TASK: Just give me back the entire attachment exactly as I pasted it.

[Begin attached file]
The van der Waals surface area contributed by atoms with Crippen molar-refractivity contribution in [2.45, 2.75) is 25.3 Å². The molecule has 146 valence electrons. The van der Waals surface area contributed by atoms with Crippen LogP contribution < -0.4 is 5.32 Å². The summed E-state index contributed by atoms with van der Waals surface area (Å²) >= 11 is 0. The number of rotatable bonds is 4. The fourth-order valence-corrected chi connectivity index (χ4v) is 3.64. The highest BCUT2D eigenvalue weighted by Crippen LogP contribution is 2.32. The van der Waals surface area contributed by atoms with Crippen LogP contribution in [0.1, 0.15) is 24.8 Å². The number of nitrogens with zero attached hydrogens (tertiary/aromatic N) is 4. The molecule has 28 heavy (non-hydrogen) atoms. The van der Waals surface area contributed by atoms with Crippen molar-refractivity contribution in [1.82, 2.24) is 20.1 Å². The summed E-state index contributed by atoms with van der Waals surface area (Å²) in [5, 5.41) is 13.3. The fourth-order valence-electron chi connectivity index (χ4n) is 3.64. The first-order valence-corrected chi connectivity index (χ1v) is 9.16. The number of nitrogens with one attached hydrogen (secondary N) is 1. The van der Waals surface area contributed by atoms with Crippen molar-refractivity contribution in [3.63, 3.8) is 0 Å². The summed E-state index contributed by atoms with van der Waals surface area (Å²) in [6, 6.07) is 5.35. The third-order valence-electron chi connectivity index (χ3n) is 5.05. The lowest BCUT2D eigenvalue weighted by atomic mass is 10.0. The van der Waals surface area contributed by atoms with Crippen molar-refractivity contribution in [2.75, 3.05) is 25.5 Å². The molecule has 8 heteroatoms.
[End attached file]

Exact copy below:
The van der Waals surface area contributed by atoms with Crippen molar-refractivity contribution in [2.45, 2.75) is 25.3 Å². The molecule has 146 valence electrons. The van der Waals surface area contributed by atoms with Crippen LogP contribution < -0.4 is 5.32 Å². The summed E-state index contributed by atoms with van der Waals surface area (Å²) >= 11 is 0. The number of rotatable bonds is 4. The fourth-order valence-corrected chi connectivity index (χ4v) is 3.64. The highest BCUT2D eigenvalue weighted by Crippen LogP contribution is 2.32. The van der Waals surface area contributed by atoms with Crippen LogP contribution in [0.1, 0.15) is 24.8 Å². The number of nitrogens with zero attached hydrogens (tertiary/aromatic N) is 4. The molecule has 28 heavy (non-hydrogen) atoms. The van der Waals surface area contributed by atoms with Crippen molar-refractivity contribution in [1.82, 2.24) is 20.1 Å². The summed E-state index contributed by atoms with van der Waals surface area (Å²) in [5, 5.41) is 13.3. The fourth-order valence-electron chi connectivity index (χ4n) is 3.64. The first-order valence-corrected chi connectivity index (χ1v) is 9.16. The number of nitrogens with one attached hydrogen (secondary N) is 1. The van der Waals surface area contributed by atoms with Crippen molar-refractivity contribution in [3.63, 3.8) is 0 Å². The summed E-state index contributed by atoms with van der Waals surface area (Å²) in [6, 6.07) is 5.35. The third-order valence-electron chi connectivity index (χ3n) is 5.05. The lowest BCUT2D eigenvalue weighted by atomic mass is 10.0. The van der Waals surface area contributed by atoms with Crippen molar-refractivity contribution in [2.75, 3.05) is 25.5 Å². The molecule has 8 heteroatoms.